Apple, IBM, tout high-tech services for seniors in Japan

Apple is working with IBM to deliver iPads and high-tech services to seniors in Japan.

The two tech giants have joined forces with Japan Post Group, which provides postal, banking, and insurance services.  The initiative aims to improve the quality of life for millions of Japanese senior citizens via iPads running IBM-developed apps and analytics software.

The apps can provide reminders and alerts about medications, exercise and diet, community activities, and services such as grocery shopping. IBM’s cloud services will be used to provide security analytics, and management of the devices.

A pilot project, offered in conjunction with Japan Post Group’s Watch Over service, which checks in on seniors, will begin in the second half of the year. Long-term, Japan Post Group aims to extend the iPads and elder-specific apps to as many as 5 million customers by 2015.

“We hope that this initiative will improve the lives of seniors,” said Apple CEO Tim Cook, during a joint press conference at the headquarters of IBM’s Watson supercomputer business in New York. “It helps with the caregiver as well – it helps with the whole family unit.”

Cook also cited Apple technologies such as Siri and FaceTime, which can help seniors by, respectively, reading out emails and connecting family members. To illustrate his point, the Apple CEO described the oldest known iPad user, a 107-year old woman in Santa Barbara who is a frequent FaceTime user.

The companies are confident that their technologies will have a huge impact on Japan’s aging population. More than 33 million seniors make up about 25 percent of Japan’s population, a figure expected to grow to 40 percent over the next 40 years, according to Japanese government statistics.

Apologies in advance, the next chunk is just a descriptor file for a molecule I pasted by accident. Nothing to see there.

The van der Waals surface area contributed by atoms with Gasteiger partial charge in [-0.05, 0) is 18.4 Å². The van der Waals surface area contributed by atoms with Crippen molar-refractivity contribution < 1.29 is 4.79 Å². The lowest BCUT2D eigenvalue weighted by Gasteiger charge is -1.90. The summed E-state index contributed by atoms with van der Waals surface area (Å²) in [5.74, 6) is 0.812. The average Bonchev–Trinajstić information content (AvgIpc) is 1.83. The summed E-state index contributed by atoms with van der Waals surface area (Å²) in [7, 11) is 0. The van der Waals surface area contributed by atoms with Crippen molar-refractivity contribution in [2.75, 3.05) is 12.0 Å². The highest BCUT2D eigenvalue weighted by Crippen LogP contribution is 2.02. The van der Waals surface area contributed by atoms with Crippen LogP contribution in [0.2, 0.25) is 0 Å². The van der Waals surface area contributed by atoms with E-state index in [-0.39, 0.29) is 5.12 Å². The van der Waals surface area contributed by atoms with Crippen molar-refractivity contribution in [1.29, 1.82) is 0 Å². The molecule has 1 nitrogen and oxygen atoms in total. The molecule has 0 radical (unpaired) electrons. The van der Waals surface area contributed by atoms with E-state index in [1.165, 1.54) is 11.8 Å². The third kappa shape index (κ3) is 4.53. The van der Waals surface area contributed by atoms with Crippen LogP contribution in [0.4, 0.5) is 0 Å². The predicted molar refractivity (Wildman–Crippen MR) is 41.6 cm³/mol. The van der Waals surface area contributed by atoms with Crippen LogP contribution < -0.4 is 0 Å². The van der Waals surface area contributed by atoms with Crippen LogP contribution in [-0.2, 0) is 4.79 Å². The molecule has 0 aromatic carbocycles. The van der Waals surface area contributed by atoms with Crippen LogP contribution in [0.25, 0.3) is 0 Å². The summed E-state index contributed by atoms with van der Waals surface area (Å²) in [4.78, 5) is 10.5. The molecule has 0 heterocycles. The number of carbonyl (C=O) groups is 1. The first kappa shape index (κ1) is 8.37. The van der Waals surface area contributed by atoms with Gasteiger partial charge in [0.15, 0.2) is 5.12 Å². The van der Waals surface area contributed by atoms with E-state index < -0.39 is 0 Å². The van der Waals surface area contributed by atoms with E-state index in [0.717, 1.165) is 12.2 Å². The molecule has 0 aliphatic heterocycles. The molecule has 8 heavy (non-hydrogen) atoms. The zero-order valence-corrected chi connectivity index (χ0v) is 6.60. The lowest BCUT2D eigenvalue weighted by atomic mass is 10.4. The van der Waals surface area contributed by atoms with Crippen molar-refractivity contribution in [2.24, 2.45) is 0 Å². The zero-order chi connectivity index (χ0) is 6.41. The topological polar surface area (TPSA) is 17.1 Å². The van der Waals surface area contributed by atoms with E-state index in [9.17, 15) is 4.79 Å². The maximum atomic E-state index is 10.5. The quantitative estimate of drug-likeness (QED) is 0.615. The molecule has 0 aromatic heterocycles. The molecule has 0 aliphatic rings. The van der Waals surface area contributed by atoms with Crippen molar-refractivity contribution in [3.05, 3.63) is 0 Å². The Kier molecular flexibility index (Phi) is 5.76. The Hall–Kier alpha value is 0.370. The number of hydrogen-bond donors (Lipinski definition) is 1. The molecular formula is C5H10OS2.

The specially-designed senior services could also be extended to other countries. “Today is about re-imagining life for what has been the largest generation in human history,” said IBM CEO Ginni Rometty, noting that the elderly will account for 21% of the world’s population by 2050, up from 11.7 percent in 2013.

“We do believe that this is scalable around the globe,” Cook added. “This is really up Apple’s alley - to enrich peoples’ lives.”

Whereas the Japan Post Group has a vast customer footprint, Cook said that a similar service in the U.S. could potentially be offered by a number of regional companies. “I think that we could learn a lot that we could bring back to the U.S.,” he said.

The Apple CEO also made light of the company’s reported Apple Watch supply challenges during the press conference, noting that a number of people in the audience were wearing the device. “I hope for those others of you [not wearing an Apple Watch], you have one on order – I promise to deliver those as soon as possible,” he quipped.

The deal with Japan Post Group extends the software partnership that Apple and IBM announced last year, which has already spawned 22 apps across 11 industries.

Follow James Rogers on Twitter @jamesjrogers